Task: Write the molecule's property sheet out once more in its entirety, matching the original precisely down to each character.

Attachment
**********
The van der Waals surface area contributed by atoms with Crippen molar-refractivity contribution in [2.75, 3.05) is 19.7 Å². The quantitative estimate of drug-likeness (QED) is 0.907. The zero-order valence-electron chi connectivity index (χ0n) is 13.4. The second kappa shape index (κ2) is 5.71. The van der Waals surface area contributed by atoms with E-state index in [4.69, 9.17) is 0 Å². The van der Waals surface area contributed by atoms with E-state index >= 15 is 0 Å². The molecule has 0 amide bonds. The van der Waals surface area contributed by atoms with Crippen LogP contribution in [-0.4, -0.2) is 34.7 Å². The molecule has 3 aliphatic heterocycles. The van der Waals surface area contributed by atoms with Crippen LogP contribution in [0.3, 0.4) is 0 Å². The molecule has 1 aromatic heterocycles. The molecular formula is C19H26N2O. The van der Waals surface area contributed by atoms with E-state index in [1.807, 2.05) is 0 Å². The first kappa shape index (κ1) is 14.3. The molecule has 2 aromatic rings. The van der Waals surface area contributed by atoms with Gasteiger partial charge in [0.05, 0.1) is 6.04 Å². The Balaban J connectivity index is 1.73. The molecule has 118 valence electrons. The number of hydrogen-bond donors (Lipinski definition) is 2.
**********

The van der Waals surface area contributed by atoms with Crippen molar-refractivity contribution in [2.75, 3.05) is 19.7 Å². The quantitative estimate of drug-likeness (QED) is 0.907. The zero-order valence-electron chi connectivity index (χ0n) is 13.4. The second kappa shape index (κ2) is 5.71. The van der Waals surface area contributed by atoms with E-state index in [4.69, 9.17) is 0 Å². The van der Waals surface area contributed by atoms with E-state index >= 15 is 0 Å². The molecule has 0 amide bonds. The van der Waals surface area contributed by atoms with Crippen LogP contribution in [-0.4, -0.2) is 34.7 Å². The molecule has 3 aliphatic heterocycles. The van der Waals surface area contributed by atoms with Crippen LogP contribution in [0.3, 0.4) is 0 Å². The molecule has 1 aromatic heterocycles. The molecular formula is C19H26N2O. The van der Waals surface area contributed by atoms with E-state index in [1.807, 2.05) is 0 Å². The first kappa shape index (κ1) is 14.3. The molecule has 2 aromatic rings. The van der Waals surface area contributed by atoms with Gasteiger partial charge in [0.05, 0.1) is 6.04 Å². The Balaban J connectivity index is 1.73. The molecule has 118 valence electrons. The number of hydrogen-bond donors (Lipinski definition) is 2.